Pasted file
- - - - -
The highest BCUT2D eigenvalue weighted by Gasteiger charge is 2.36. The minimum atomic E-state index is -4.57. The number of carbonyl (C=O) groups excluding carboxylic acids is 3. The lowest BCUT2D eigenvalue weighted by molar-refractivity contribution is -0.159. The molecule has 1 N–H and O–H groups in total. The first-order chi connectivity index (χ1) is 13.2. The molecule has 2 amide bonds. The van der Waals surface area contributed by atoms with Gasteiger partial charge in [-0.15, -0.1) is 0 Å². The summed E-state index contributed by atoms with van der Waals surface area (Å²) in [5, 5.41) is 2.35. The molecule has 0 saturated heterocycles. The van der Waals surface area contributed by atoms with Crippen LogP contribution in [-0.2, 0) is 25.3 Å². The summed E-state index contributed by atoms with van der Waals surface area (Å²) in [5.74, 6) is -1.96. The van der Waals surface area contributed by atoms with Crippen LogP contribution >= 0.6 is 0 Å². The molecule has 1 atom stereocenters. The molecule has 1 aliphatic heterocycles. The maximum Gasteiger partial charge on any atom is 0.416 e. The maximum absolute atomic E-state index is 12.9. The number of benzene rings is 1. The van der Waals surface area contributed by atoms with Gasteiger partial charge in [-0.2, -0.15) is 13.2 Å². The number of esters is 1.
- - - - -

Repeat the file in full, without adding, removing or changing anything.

The highest BCUT2D eigenvalue weighted by Gasteiger charge is 2.36. The minimum atomic E-state index is -4.57. The number of carbonyl (C=O) groups excluding carboxylic acids is 3. The lowest BCUT2D eigenvalue weighted by molar-refractivity contribution is -0.159. The molecule has 1 N–H and O–H groups in total. The first-order chi connectivity index (χ1) is 13.2. The molecule has 2 amide bonds. The van der Waals surface area contributed by atoms with Gasteiger partial charge in [-0.15, -0.1) is 0 Å². The summed E-state index contributed by atoms with van der Waals surface area (Å²) in [5, 5.41) is 2.35. The molecule has 0 saturated heterocycles. The van der Waals surface area contributed by atoms with Crippen LogP contribution in [-0.2, 0) is 25.3 Å². The summed E-state index contributed by atoms with van der Waals surface area (Å²) in [5.74, 6) is -1.96. The van der Waals surface area contributed by atoms with Crippen LogP contribution >= 0.6 is 0 Å². The molecule has 1 atom stereocenters. The molecule has 1 aliphatic heterocycles. The maximum Gasteiger partial charge on any atom is 0.416 e. The maximum absolute atomic E-state index is 12.9. The number of benzene rings is 1. The van der Waals surface area contributed by atoms with Gasteiger partial charge in [-0.2, -0.15) is 13.2 Å². The number of esters is 1.